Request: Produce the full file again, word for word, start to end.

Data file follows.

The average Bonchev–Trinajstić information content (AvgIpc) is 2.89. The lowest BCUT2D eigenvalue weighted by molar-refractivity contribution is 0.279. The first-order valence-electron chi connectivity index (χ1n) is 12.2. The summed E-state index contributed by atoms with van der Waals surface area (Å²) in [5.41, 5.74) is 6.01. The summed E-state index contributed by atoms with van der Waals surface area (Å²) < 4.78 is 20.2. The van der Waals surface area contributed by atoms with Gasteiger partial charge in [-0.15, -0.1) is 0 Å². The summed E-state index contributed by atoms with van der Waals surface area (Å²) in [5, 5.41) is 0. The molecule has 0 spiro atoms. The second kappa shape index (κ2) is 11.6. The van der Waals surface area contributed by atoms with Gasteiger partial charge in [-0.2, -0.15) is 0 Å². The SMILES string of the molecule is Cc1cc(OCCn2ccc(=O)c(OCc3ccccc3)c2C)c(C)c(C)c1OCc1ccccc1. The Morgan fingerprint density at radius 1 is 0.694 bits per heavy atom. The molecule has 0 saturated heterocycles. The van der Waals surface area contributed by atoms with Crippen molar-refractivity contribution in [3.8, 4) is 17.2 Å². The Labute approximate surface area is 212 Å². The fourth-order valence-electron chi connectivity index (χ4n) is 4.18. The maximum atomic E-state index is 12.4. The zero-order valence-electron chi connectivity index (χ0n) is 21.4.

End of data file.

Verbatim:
The average Bonchev–Trinajstić information content (AvgIpc) is 2.89. The lowest BCUT2D eigenvalue weighted by molar-refractivity contribution is 0.279. The first-order valence-electron chi connectivity index (χ1n) is 12.2. The summed E-state index contributed by atoms with van der Waals surface area (Å²) in [5.41, 5.74) is 6.01. The summed E-state index contributed by atoms with van der Waals surface area (Å²) < 4.78 is 20.2. The van der Waals surface area contributed by atoms with Gasteiger partial charge in [-0.15, -0.1) is 0 Å². The summed E-state index contributed by atoms with van der Waals surface area (Å²) in [5, 5.41) is 0. The molecule has 0 spiro atoms. The second kappa shape index (κ2) is 11.6. The van der Waals surface area contributed by atoms with Gasteiger partial charge in [-0.2, -0.15) is 0 Å². The SMILES string of the molecule is Cc1cc(OCCn2ccc(=O)c(OCc3ccccc3)c2C)c(C)c(C)c1OCc1ccccc1. The Morgan fingerprint density at radius 1 is 0.694 bits per heavy atom. The molecule has 0 saturated heterocycles. The van der Waals surface area contributed by atoms with Crippen molar-refractivity contribution in [3.8, 4) is 17.2 Å². The Labute approximate surface area is 212 Å². The fourth-order valence-electron chi connectivity index (χ4n) is 4.18. The maximum atomic E-state index is 12.4. The zero-order valence-electron chi connectivity index (χ0n) is 21.4.